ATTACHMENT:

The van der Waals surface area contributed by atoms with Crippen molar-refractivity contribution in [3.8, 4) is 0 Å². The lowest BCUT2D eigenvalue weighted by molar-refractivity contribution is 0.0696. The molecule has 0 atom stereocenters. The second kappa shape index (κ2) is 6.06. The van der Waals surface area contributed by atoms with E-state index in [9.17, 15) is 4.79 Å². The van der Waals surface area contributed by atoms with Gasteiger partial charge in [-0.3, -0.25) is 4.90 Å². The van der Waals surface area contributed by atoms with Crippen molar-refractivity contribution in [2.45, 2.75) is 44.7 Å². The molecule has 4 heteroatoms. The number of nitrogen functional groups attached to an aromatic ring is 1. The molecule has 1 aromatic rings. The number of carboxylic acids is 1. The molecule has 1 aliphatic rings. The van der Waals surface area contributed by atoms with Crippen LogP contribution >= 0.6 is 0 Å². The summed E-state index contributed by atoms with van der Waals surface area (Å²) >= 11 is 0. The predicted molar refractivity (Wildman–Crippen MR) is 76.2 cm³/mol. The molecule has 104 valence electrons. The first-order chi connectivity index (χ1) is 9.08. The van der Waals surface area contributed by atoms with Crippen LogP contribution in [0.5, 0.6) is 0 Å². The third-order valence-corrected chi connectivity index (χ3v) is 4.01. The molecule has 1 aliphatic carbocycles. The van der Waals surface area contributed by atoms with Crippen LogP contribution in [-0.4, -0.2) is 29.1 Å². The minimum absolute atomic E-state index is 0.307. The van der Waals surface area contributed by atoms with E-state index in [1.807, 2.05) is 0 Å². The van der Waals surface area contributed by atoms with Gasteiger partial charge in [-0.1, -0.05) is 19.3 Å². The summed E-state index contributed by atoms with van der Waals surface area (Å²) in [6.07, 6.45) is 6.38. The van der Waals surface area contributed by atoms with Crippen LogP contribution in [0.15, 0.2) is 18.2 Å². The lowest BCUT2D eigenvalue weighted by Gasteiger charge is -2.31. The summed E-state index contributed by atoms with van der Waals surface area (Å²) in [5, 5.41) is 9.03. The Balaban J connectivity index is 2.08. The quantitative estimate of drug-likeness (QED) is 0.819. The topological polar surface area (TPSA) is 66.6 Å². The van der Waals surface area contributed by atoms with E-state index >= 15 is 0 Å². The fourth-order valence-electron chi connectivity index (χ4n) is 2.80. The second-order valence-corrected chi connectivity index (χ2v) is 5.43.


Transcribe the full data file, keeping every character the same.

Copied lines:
The van der Waals surface area contributed by atoms with Crippen molar-refractivity contribution in [3.8, 4) is 0 Å². The lowest BCUT2D eigenvalue weighted by molar-refractivity contribution is 0.0696. The molecule has 0 atom stereocenters. The second kappa shape index (κ2) is 6.06. The van der Waals surface area contributed by atoms with E-state index in [9.17, 15) is 4.79 Å². The van der Waals surface area contributed by atoms with Gasteiger partial charge in [-0.3, -0.25) is 4.90 Å². The van der Waals surface area contributed by atoms with Crippen molar-refractivity contribution in [2.45, 2.75) is 44.7 Å². The molecule has 4 heteroatoms. The number of nitrogen functional groups attached to an aromatic ring is 1. The molecule has 1 aromatic rings. The number of carboxylic acids is 1. The molecule has 1 aliphatic rings. The van der Waals surface area contributed by atoms with Crippen LogP contribution >= 0.6 is 0 Å². The summed E-state index contributed by atoms with van der Waals surface area (Å²) >= 11 is 0. The predicted molar refractivity (Wildman–Crippen MR) is 76.2 cm³/mol. The molecule has 104 valence electrons. The first-order chi connectivity index (χ1) is 9.08. The van der Waals surface area contributed by atoms with Crippen LogP contribution in [0.5, 0.6) is 0 Å². The third-order valence-corrected chi connectivity index (χ3v) is 4.01. The molecule has 1 aliphatic carbocycles. The van der Waals surface area contributed by atoms with Crippen LogP contribution in [-0.4, -0.2) is 29.1 Å². The minimum absolute atomic E-state index is 0.307. The van der Waals surface area contributed by atoms with E-state index in [1.807, 2.05) is 0 Å². The van der Waals surface area contributed by atoms with Gasteiger partial charge in [-0.1, -0.05) is 19.3 Å². The summed E-state index contributed by atoms with van der Waals surface area (Å²) in [6.07, 6.45) is 6.38. The van der Waals surface area contributed by atoms with Crippen LogP contribution in [0.15, 0.2) is 18.2 Å². The lowest BCUT2D eigenvalue weighted by Gasteiger charge is -2.31. The summed E-state index contributed by atoms with van der Waals surface area (Å²) in [5, 5.41) is 9.03. The Balaban J connectivity index is 2.08. The quantitative estimate of drug-likeness (QED) is 0.819. The topological polar surface area (TPSA) is 66.6 Å². The van der Waals surface area contributed by atoms with E-state index >= 15 is 0 Å². The fourth-order valence-electron chi connectivity index (χ4n) is 2.80. The second-order valence-corrected chi connectivity index (χ2v) is 5.43.